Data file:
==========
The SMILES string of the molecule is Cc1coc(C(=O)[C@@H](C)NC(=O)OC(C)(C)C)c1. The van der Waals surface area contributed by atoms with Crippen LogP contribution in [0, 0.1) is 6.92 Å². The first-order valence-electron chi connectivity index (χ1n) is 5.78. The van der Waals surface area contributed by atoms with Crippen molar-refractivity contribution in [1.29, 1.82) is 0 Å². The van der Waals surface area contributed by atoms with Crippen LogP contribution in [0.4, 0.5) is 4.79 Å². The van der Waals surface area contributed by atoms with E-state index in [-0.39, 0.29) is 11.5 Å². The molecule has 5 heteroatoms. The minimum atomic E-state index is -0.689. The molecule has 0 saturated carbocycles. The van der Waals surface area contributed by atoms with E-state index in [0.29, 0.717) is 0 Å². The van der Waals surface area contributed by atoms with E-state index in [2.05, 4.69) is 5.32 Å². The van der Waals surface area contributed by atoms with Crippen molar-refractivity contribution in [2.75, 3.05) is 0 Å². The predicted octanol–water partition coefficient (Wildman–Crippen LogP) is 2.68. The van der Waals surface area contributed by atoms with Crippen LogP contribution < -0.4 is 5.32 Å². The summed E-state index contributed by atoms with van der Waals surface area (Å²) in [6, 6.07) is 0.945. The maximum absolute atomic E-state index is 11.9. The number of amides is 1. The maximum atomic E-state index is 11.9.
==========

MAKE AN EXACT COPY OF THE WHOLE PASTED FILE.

The SMILES string of the molecule is Cc1coc(C(=O)[C@@H](C)NC(=O)OC(C)(C)C)c1. The van der Waals surface area contributed by atoms with Crippen LogP contribution in [0, 0.1) is 6.92 Å². The first-order valence-electron chi connectivity index (χ1n) is 5.78. The van der Waals surface area contributed by atoms with Crippen molar-refractivity contribution in [1.29, 1.82) is 0 Å². The van der Waals surface area contributed by atoms with Crippen LogP contribution in [0.4, 0.5) is 4.79 Å². The van der Waals surface area contributed by atoms with E-state index in [-0.39, 0.29) is 11.5 Å². The molecule has 5 heteroatoms. The minimum atomic E-state index is -0.689. The molecule has 0 saturated carbocycles. The van der Waals surface area contributed by atoms with E-state index in [0.29, 0.717) is 0 Å². The van der Waals surface area contributed by atoms with E-state index in [2.05, 4.69) is 5.32 Å². The van der Waals surface area contributed by atoms with Crippen molar-refractivity contribution in [2.75, 3.05) is 0 Å². The predicted octanol–water partition coefficient (Wildman–Crippen LogP) is 2.68. The van der Waals surface area contributed by atoms with Crippen LogP contribution < -0.4 is 5.32 Å². The summed E-state index contributed by atoms with van der Waals surface area (Å²) in [6, 6.07) is 0.945. The maximum absolute atomic E-state index is 11.9. The number of amides is 1. The maximum atomic E-state index is 11.9.